As the Financial Crimes Enforcement Network works to update its anti-money laundering framework, the American Bankers Association today urged FinCEN to continue working with regulators, law enforcement and the financial sector to keep up with evolving financial products, technologies and developments related to illicit finance. In a comment letter responding to a request for information about modernizing current AML rules, ABA noted that financial institutions spend billions of dollars annually on their anti-money laundering and combating the financing of terrorism programs, but noted that current rules and compliance obligations are “outdated and ill-suited for identifying and preventing 21st-century criminal activity and terrorist financing.”
ABA also told FinCEN that while advances in technology have led to beneficial financial products and services, they also have created opportunities for new illicit finance that “the existing framework may be poorly suited to identify and prevent.”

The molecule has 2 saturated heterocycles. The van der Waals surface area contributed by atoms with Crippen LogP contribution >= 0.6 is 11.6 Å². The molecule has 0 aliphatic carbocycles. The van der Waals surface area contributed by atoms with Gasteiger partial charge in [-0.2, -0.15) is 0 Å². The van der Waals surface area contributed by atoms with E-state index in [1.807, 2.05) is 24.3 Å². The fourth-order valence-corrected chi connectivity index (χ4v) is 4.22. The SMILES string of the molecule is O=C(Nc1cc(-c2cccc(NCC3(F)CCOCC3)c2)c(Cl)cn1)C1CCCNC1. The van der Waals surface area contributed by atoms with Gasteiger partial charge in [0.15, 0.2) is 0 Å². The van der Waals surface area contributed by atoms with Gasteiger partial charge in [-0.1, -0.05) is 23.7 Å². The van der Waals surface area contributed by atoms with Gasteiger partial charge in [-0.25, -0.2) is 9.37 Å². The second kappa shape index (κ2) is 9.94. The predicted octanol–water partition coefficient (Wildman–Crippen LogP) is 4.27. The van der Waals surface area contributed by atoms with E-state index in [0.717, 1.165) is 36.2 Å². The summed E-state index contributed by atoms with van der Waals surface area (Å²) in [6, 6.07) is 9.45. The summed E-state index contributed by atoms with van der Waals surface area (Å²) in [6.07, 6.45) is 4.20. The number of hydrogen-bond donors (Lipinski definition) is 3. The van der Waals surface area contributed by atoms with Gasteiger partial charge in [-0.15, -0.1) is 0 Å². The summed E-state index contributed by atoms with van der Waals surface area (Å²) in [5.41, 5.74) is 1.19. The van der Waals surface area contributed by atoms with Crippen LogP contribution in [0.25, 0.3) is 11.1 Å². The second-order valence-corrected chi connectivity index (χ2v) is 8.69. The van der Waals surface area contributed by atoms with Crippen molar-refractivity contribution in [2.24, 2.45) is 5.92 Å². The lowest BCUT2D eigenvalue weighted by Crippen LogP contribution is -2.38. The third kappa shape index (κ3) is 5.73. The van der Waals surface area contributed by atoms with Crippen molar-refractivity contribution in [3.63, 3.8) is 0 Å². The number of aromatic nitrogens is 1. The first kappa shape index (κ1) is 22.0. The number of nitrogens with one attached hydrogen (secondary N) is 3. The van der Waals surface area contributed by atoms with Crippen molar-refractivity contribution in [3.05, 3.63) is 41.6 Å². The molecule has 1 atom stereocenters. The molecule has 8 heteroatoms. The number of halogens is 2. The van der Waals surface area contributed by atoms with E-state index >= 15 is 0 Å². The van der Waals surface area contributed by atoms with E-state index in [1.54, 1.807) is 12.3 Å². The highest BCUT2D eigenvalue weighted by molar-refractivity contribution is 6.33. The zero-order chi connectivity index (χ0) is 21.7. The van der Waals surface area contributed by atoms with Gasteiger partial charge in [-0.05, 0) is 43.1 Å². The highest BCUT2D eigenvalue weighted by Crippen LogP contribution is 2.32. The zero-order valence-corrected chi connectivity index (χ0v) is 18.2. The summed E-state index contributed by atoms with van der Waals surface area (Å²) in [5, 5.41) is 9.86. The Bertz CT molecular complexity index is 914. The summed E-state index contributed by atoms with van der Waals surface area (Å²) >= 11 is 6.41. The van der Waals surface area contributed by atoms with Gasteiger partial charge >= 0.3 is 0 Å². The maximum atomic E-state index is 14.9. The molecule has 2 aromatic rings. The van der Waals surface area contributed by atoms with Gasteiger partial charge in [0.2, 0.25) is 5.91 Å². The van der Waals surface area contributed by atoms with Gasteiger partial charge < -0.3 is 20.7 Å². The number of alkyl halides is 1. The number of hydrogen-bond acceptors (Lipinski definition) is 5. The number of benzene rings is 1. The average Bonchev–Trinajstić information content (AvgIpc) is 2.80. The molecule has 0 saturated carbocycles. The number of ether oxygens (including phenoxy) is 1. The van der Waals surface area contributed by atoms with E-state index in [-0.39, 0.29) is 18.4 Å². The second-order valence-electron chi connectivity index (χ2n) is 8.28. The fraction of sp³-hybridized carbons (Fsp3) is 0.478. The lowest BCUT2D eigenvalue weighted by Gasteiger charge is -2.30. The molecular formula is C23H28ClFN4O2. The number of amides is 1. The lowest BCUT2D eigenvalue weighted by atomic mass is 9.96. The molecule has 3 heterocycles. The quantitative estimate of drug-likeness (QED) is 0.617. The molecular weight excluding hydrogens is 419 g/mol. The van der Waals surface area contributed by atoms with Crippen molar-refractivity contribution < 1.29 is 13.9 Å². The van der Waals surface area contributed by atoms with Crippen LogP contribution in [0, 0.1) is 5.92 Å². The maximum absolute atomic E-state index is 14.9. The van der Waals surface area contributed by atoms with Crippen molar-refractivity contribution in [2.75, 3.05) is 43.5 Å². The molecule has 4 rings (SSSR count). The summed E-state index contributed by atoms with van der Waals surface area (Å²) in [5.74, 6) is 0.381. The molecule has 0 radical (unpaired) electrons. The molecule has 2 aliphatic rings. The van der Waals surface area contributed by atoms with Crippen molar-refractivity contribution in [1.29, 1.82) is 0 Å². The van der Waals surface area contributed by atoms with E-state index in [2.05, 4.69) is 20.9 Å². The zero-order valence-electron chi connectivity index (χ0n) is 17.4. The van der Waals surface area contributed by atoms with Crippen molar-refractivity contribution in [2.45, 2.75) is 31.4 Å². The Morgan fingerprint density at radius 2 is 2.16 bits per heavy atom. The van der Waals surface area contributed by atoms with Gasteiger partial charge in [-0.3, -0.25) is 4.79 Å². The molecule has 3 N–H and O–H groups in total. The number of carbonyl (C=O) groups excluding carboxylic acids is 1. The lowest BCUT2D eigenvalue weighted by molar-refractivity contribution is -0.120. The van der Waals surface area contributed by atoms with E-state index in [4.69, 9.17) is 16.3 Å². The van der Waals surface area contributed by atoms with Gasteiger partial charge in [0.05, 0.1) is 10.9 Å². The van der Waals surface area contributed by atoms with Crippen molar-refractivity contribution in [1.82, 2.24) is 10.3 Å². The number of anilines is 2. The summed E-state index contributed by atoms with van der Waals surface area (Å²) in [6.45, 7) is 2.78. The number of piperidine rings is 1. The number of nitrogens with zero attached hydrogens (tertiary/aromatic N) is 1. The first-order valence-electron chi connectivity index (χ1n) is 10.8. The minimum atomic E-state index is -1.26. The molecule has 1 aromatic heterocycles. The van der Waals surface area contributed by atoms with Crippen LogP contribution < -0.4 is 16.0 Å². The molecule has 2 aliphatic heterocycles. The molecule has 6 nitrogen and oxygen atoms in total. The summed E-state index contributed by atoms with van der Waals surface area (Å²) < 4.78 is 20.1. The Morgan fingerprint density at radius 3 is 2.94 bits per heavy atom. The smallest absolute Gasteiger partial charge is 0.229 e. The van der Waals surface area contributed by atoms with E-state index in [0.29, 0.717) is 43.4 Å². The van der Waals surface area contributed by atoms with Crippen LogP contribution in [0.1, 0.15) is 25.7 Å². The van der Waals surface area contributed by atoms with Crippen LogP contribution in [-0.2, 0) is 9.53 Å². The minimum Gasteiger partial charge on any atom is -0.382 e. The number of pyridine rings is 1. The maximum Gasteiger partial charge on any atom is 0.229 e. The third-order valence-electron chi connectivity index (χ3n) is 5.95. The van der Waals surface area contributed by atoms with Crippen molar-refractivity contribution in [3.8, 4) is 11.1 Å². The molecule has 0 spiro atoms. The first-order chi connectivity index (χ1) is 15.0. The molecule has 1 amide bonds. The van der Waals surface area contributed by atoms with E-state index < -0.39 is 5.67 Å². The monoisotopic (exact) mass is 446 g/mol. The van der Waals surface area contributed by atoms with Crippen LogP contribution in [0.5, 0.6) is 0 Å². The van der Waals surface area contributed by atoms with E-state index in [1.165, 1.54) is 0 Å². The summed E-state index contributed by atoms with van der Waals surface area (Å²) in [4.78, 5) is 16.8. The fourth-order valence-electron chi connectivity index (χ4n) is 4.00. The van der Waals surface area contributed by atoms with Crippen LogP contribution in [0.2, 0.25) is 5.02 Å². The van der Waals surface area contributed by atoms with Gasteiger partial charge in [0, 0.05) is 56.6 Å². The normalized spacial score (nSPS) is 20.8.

ABA made several recommendations for FinCEN to consider as it contemplates updates to the current AML regime. Among other things, ABA encouraged the agency to continue providing advisories to help banks identify possible illicit activity, but also to collect all advisories in guidance in one easily accessible location to make them easier to use. ABA also recommended the agency take steps to update and streamline the current reporting systems and reexamine the currency transaction report system as well as the suspicious acting reporting system. ABA also urged FinCEN to update the rules under Patriot Act to make it easier for banks to share information.